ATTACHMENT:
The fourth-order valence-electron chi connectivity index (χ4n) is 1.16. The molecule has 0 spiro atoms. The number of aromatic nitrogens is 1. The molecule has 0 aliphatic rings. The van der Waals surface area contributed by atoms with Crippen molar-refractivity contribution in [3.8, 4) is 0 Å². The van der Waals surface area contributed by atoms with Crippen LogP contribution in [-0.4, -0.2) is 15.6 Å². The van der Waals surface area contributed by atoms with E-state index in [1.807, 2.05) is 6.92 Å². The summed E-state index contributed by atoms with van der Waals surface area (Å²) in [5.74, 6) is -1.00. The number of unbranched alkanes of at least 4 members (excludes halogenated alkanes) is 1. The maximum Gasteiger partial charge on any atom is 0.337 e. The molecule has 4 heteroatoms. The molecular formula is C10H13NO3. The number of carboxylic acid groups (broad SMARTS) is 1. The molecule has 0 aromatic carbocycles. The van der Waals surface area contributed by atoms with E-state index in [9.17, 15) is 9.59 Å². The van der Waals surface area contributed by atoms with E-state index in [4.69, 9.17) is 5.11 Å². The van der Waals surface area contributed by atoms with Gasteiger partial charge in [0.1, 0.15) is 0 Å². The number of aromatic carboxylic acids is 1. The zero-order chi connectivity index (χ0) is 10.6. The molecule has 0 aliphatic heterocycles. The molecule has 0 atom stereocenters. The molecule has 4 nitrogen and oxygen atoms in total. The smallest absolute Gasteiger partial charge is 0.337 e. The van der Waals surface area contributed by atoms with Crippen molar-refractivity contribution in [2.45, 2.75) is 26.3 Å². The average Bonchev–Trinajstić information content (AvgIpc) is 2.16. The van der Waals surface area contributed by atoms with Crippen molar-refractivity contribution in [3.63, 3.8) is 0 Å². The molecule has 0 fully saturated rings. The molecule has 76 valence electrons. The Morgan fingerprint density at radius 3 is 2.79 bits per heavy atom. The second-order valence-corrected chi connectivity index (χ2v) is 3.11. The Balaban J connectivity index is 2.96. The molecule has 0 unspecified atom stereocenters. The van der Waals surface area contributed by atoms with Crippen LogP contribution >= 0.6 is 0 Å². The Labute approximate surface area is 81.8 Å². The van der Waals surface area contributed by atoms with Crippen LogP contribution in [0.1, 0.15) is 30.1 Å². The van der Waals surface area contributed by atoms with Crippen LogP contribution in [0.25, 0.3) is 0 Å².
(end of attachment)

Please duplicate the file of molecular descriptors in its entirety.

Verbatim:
The fourth-order valence-electron chi connectivity index (χ4n) is 1.16. The molecule has 0 spiro atoms. The number of aromatic nitrogens is 1. The molecule has 0 aliphatic rings. The van der Waals surface area contributed by atoms with Crippen molar-refractivity contribution in [3.8, 4) is 0 Å². The van der Waals surface area contributed by atoms with Crippen LogP contribution in [-0.4, -0.2) is 15.6 Å². The van der Waals surface area contributed by atoms with E-state index in [1.807, 2.05) is 6.92 Å². The summed E-state index contributed by atoms with van der Waals surface area (Å²) in [5.74, 6) is -1.00. The number of unbranched alkanes of at least 4 members (excludes halogenated alkanes) is 1. The maximum Gasteiger partial charge on any atom is 0.337 e. The molecule has 4 heteroatoms. The molecular formula is C10H13NO3. The number of carboxylic acid groups (broad SMARTS) is 1. The molecule has 0 aromatic carbocycles. The van der Waals surface area contributed by atoms with E-state index in [9.17, 15) is 9.59 Å². The van der Waals surface area contributed by atoms with E-state index in [4.69, 9.17) is 5.11 Å². The van der Waals surface area contributed by atoms with Gasteiger partial charge in [0.1, 0.15) is 0 Å². The number of aromatic carboxylic acids is 1. The zero-order chi connectivity index (χ0) is 10.6. The molecule has 0 aliphatic heterocycles. The molecule has 0 atom stereocenters. The molecule has 4 nitrogen and oxygen atoms in total. The smallest absolute Gasteiger partial charge is 0.337 e. The van der Waals surface area contributed by atoms with Crippen molar-refractivity contribution in [2.45, 2.75) is 26.3 Å². The average Bonchev–Trinajstić information content (AvgIpc) is 2.16. The van der Waals surface area contributed by atoms with Crippen molar-refractivity contribution in [3.63, 3.8) is 0 Å². The molecule has 0 fully saturated rings. The molecule has 76 valence electrons. The Morgan fingerprint density at radius 3 is 2.79 bits per heavy atom. The second-order valence-corrected chi connectivity index (χ2v) is 3.11. The Balaban J connectivity index is 2.96. The molecule has 0 unspecified atom stereocenters. The van der Waals surface area contributed by atoms with Crippen LogP contribution >= 0.6 is 0 Å². The Labute approximate surface area is 81.8 Å². The van der Waals surface area contributed by atoms with Crippen LogP contribution in [0.1, 0.15) is 30.1 Å². The van der Waals surface area contributed by atoms with Crippen LogP contribution in [0.25, 0.3) is 0 Å².